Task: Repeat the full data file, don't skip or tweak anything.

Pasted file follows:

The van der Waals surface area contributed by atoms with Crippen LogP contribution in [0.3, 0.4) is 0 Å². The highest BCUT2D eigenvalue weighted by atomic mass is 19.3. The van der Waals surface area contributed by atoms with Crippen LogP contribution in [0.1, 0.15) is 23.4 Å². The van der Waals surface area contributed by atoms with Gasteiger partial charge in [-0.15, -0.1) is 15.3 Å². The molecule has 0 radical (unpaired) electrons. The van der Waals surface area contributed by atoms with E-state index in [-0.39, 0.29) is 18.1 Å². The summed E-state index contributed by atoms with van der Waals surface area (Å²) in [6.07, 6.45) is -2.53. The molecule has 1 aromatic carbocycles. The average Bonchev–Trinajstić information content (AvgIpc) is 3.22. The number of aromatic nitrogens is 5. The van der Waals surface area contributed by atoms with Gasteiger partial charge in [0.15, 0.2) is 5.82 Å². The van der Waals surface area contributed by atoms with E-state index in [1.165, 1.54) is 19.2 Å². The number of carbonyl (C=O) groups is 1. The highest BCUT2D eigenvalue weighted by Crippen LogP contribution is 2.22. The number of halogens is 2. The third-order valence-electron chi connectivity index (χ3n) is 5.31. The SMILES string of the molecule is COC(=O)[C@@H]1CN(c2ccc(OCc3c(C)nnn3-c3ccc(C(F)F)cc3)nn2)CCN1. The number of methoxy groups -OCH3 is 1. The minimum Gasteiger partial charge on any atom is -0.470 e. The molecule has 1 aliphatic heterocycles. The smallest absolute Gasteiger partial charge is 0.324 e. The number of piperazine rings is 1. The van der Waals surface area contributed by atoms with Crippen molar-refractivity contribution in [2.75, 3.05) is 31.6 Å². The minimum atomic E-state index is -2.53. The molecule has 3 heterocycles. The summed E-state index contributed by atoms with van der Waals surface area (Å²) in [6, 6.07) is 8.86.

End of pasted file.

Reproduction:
The van der Waals surface area contributed by atoms with Crippen LogP contribution in [0.3, 0.4) is 0 Å². The highest BCUT2D eigenvalue weighted by atomic mass is 19.3. The van der Waals surface area contributed by atoms with Crippen LogP contribution in [0.1, 0.15) is 23.4 Å². The van der Waals surface area contributed by atoms with Gasteiger partial charge in [-0.15, -0.1) is 15.3 Å². The molecule has 0 radical (unpaired) electrons. The van der Waals surface area contributed by atoms with E-state index in [-0.39, 0.29) is 18.1 Å². The summed E-state index contributed by atoms with van der Waals surface area (Å²) in [6.07, 6.45) is -2.53. The molecule has 1 aromatic carbocycles. The average Bonchev–Trinajstić information content (AvgIpc) is 3.22. The number of aromatic nitrogens is 5. The van der Waals surface area contributed by atoms with Gasteiger partial charge in [0.15, 0.2) is 5.82 Å². The van der Waals surface area contributed by atoms with E-state index in [1.165, 1.54) is 19.2 Å². The number of carbonyl (C=O) groups is 1. The highest BCUT2D eigenvalue weighted by Crippen LogP contribution is 2.22. The number of halogens is 2. The third-order valence-electron chi connectivity index (χ3n) is 5.31. The SMILES string of the molecule is COC(=O)[C@@H]1CN(c2ccc(OCc3c(C)nnn3-c3ccc(C(F)F)cc3)nn2)CCN1. The number of methoxy groups -OCH3 is 1. The minimum Gasteiger partial charge on any atom is -0.470 e. The molecule has 1 aliphatic heterocycles. The smallest absolute Gasteiger partial charge is 0.324 e. The number of piperazine rings is 1. The van der Waals surface area contributed by atoms with Crippen molar-refractivity contribution in [2.75, 3.05) is 31.6 Å². The minimum atomic E-state index is -2.53. The molecule has 3 heterocycles. The summed E-state index contributed by atoms with van der Waals surface area (Å²) in [6, 6.07) is 8.86.